My Last New Car

I bought my last new car back in 1998.  It was a forest green Jeep Cherokee that I bought from a dealer in California.  I brought in a piece of junk, 1992 Ford Explorer with 80,000 miles on it that had lost a transmission while we were going to the airport for Thanksgiving (4:30 in the morning) and then again due to a botched repair job when we were driving home for Christmas a month later (this time at midnight).  Being stuck on the side of a dark California freeway two times was enough.  It had also stranded me once before for some transmission work at 60,000 miles during spring break.  Did I say that 1992 Ford Explorers were pieces of junk?

At the Jeep dealer, we traded in the Explorer for I think $7000, which I thought was a good deal (the Ford dealer, after saying how well Explorers hold their value, offered us $3500).  We bought the Cherokee for about $22,000, which included the extended warranty plan for “free” since the finance manager lowered the interest rate such that the loan payoff was the same.  (Note, they insisted that the interest rate they were charging me was 8%, but they would not give me the tax and license fees, and I figured out later that if I had not bought the “free” warranty, the rate was actually something like 11%!  I wonder what would have happened if I had still refused the warranty.)  Needless to say, they saw me coming, and some car deals will lie, lie, lie.

Anyway, I had a 6 or 7 year loan or something for #50 per month or something.  It was my second new car, and I figured I would buy another one in five or six years or so.  I was “normal.”

That’s when I started listening to the Dave Ramsey show.  I realized how stupid I was paying that car payment.  As Dave says, I got “sick and tired of being sick and tired.”  I made extra payments and paid it off about 4 years early.  That was 10 years ago.  The car now has about 150,000 miles on it and it still going strong.  (I did find that Jeep Cherokees are a lot better built than Ford Explorers were.  Unfortunately, a lot of the reliability has to do with the 6-cylinder inline engine, which they don’t make anymore.  I think they stopped making the Cherokee because people were buying them instead of the Grand Cherokee.  Now they have the moronic Liberty – sad, but I digress.)

In the mean time, we bought a Toyota Camry with 130,000 miles on it for my wife for about $3500.  We drove that car for another 120,000 miles and didn’t have much more than standard maintenance and an occasional $500 repair.  We did lose a wheel bearing at 230,000 miles that cost something like $1100, but come on – 230,000 miles!  We finally sold the car in about 2007 with 250,000 miles for $1500.  So we drove the car for about 8 years, paid a total of maybe $2500 in non-maintenance repairs and $2000 in depreciation.

The Jeep, meanwhile, went from about $22,000 to $5,000 in value and still had about $1500 in repairs.  That’s $18,500 versus $4,500.  And that doesn’t even include the $3000 in interest I probably paid since I took out a loan on the Jeep.  Believe me, the new car smell in the Jeep is not worth $14,000 more.  Actually it was a pain to keep it under 55 for the first 500 miles on California freeways.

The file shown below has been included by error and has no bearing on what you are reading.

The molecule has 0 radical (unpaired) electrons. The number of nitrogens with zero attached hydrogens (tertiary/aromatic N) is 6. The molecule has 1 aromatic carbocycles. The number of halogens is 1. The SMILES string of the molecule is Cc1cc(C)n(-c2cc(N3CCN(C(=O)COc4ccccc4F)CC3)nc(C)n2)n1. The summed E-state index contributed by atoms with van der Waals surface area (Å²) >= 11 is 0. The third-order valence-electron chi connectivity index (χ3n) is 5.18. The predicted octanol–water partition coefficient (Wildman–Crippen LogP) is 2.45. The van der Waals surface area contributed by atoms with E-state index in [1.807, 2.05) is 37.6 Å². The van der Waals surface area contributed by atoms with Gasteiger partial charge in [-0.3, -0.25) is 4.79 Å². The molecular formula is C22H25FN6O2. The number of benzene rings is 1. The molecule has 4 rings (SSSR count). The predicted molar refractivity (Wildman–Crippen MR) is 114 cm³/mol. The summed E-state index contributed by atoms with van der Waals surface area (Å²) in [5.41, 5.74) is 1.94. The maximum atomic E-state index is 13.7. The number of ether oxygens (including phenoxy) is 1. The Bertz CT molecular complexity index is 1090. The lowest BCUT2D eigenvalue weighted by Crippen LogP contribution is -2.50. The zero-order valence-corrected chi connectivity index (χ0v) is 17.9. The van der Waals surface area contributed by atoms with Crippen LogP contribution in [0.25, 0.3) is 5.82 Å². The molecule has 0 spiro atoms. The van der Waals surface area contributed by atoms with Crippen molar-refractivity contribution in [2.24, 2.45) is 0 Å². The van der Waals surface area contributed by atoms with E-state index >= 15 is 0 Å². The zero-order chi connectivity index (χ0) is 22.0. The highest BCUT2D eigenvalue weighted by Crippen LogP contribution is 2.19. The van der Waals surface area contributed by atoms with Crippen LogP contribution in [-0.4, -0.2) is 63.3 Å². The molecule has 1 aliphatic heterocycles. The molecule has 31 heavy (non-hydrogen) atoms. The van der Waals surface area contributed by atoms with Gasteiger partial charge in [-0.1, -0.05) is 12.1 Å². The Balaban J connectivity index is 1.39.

We now only buy cars for cash.  We replaced the first Camry with a 2004 Camry with 75,000 miles on it.  It now has about 160,000 miles and we’ve had the same maintenance experience as we had with the first one.  Note we sold the first one, not because it seemed worn out, but just because my wife was tired of it.  We still see it on the road today every so often since we live in a small town.  In another two or three years, when we get tired of this Camry, we’ll probably buy another 4 year-old model.  We may even splurge for a two-year old model since we have a lot more savings now and the difference won’t mean that much.

Not having car payments for the last 12 years or so  has made a big difference in our finances.  We have been able to put money away for retirement and college.  We have not had any credit card debt (or credit cards at all since about 2003).  When we need a new used car, we have the cash to buy it.  We also had to make some repairs on our house ($5500 to rebuild a patio that was built wrong, $3500 for a new air conditioner, and about $7000 for a new roof over the last two years).  We were able to pay for all of these things with cash, and even put in granite countertops in the kitchen without taking out a loan on the 401k or a HELOC because we don’t have car payments.

Think about it – if we maintained two car payments like most families, at maybe $400 per month per car, we would have $9,600 less per year, or about $88,000 less over the ten-year period, taking into account the additional car repairs and cash price for the cars.  That is a lot of money to spend on something that drops in value every year.  I’d rather have a ten-year old car and no mortgage than a shiny two-year old car and a $40,000 HELOC, no college savings, and a big loan on my 401k.

That’s why the Jeep was my last new car until my net worth exceeds $3 million.  No, probably not even then.

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Disclaimer: This blog is not meant to give financial planning or tax advice.  It gives general information on investment strategy, picking stocks, and generally managing money to build wealth. It is not a solicitation to buy or sell stocks or any security. Financial planning advice should be sought from a certified financial planner, which the author is not. Tax advice should be sought from a CPA.  All investments involve risk and the reader as urged to consider risks carefully and seek the advice of experts if needed before investing.

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